As many of you know who have visited the Center, Ven. Donyo never sat still, never got to finish a meal and was constantly on the telephone. His desk was covered with papers. He sat in an office with several computers, fax machines, copiers and high speed internet connections. Dealing with monks, monasteries, embassies, Dharma students, friends from the Tibetan community and utility bills, as well as requests for tours, blessings and CDs, Ven. Donyo was a whirlwind of activity. He also did all the shopping as he was the only monk who was fluent in English and who could drive. Ven. Jampa Thaye, one of the senior monks, wanted me to tell you that Ven. Donyo was also very special as he had three beds, and the other monks only had one. Besides his regular bed, Ven. Donyo often fell asleep in his chair, in his office and on the couch going over paperwork. The monks say that Ven. Donyo was frequently up until 1 or 2 o’clock in the morning! He always thought big because he often said that America is the land of opportunity and one needs to think big.
Ven. Donyo was born in 1961. His father, Pema Thinley, and mother, Phurbu Dolma named him Pasang - Friday – the day of his birth. Donyo’s grandparents had been traders from Kham in Tibet but due to their business in Nepal settled their family there. He grew up in Solu Khumbu high above the snow line in the shadow of Mount Everest, probably the highest village in the world. The Tibetan people of that region are known as Sherpas. We think of them as the expert climbers of the Himalayan Mountains. Actually “Sher” means East and “Pa” refers to a person so Sherpa means Easterner and refers to the fact that the Sherpas are originally from far Eastern Tibet.
Life in the Monastery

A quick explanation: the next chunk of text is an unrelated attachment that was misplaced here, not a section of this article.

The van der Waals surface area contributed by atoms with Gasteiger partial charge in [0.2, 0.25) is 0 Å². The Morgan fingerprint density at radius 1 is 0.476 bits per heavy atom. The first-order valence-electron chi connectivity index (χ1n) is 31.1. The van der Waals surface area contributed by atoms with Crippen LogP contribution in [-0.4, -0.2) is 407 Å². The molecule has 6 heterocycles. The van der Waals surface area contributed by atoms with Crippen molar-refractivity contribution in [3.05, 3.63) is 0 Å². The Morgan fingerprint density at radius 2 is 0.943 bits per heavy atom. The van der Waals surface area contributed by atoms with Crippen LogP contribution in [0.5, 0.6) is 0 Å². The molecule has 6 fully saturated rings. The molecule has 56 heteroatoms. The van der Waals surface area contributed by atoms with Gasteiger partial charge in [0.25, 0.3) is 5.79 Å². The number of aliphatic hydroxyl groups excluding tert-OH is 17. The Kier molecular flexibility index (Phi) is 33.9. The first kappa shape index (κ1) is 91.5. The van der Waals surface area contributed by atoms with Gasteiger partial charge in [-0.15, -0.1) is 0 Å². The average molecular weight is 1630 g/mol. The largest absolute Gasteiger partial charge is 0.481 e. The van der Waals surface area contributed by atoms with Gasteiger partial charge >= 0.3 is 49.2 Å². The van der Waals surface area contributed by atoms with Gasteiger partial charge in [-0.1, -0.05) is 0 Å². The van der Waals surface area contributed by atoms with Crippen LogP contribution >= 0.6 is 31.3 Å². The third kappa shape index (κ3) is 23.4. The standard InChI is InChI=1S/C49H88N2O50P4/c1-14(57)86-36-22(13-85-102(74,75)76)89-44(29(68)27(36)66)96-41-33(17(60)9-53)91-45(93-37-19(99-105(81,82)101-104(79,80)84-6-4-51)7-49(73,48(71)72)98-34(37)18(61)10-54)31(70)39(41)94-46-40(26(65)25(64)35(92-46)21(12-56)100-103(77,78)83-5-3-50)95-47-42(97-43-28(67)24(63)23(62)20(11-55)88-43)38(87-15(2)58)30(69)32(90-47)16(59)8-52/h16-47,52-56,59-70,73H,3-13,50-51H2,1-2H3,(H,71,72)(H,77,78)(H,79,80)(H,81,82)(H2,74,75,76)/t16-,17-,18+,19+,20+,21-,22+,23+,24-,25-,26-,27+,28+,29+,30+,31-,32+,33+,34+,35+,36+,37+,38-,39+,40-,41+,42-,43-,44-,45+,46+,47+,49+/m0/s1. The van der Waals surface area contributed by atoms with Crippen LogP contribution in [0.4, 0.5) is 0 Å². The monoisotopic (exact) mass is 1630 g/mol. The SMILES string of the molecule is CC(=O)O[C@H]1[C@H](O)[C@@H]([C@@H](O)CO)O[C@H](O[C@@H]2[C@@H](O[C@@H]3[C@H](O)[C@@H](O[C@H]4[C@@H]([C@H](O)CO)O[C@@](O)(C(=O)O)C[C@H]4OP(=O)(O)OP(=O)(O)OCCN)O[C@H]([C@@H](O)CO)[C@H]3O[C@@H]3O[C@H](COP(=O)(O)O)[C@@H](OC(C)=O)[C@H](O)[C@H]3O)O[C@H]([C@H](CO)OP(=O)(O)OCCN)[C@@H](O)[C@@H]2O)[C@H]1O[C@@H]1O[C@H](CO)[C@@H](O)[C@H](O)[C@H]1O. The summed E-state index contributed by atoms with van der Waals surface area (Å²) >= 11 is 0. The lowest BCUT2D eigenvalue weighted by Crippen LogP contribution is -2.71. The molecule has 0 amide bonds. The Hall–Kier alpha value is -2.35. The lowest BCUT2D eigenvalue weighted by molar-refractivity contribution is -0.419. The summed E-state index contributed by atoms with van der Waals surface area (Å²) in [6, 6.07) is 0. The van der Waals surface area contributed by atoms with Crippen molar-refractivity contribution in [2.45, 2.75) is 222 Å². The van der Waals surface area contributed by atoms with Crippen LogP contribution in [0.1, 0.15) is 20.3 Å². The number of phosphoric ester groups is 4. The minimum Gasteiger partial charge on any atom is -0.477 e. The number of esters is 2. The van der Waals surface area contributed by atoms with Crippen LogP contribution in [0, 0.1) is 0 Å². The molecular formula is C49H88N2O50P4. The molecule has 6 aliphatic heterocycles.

When Ven. Thupten Donyo, was about twelve years old, his parents asked him if he would like to be a monk, and somehow without knowing anything about a monk’s life Donyo said yes. At the same time his younger brother Dhondup also said that he would like to go with him to become a monk and a few years later another younger brother Sonam joined them. This made Ven. Donyo’s parents very happy as they were very strong believers in the Buddha Dharma. As soon as Ven. Donyo agreed to be a monk his father took him and his brother to India to the Gyuto monastery in Dalhousie. On his way to the Gyuto Monastery he went with his family to visit His Holiness Ling Rinpoche who was the senior tutor of His Holiness the Dalai Lama. They met Ling Rinpoche in Dharamsala, on the very auspicious day of Saka Dawa, the Buddha’s birthday and Rinpoche gave him the name Thupten Donyo.
During his time in the monastery, Ven. Donyo had three different teachers who taught him different subjects based on the Monastery curriculum. One teacher was responsible for his spiritual training, one responsible for his welfare and health and one was responsible for his discipline and keeping his vows in proper orders. All three teachers were very kind to Donyo and they guided him for many years until he was confident with his studies and daily routine. However, one day Ven. Donyo became so worried that he would not be able to complete his studies that he planned to run away from the monastery. Fortunately, his teachers encouraged him and with their full support he remained and continued to follow their guidance. Because of his teachers, in 1985, Donyo was able to successfully sit for his final test in front of the vice abbot, the disciplinarian and the chant master. The test lasted for five full days. Ven. Donyo strongly believes that defining a goal is the most important thing for a student to motivate them to learn and lead a better life.
Teacher for Life
When Donyo first arrived at the Gyuto monastery in 1974 he was introduced to a teacher called Ven. Tamdin Wangdu who was responsible for Donyo’s welfare. Ven. Tamdin Wangdu was in his late 40’s, of small build, with snowy gray hair and a wrinkled face and had a very good heart. He was asked by the Monastery to take care of Donyo and his brother as his personal students. Surprisingly, he was very keen to take on the responsibility of the two little boys he had never met him before.
Ven. Donyo lived with Ven. Tamdin in a British resort house in Dalhousie in Northern India. It was a beautiful small hilly town with a lot of trees and many walking tracks around the hills. During the winter season they had a lot of snow and sometimes they would see large animal footprints outside the door in the snow. Sometimes he remembers hearing loud strange noises around the building at night. When they went out at night they had to be very careful because they might be attacked by bears or leopards.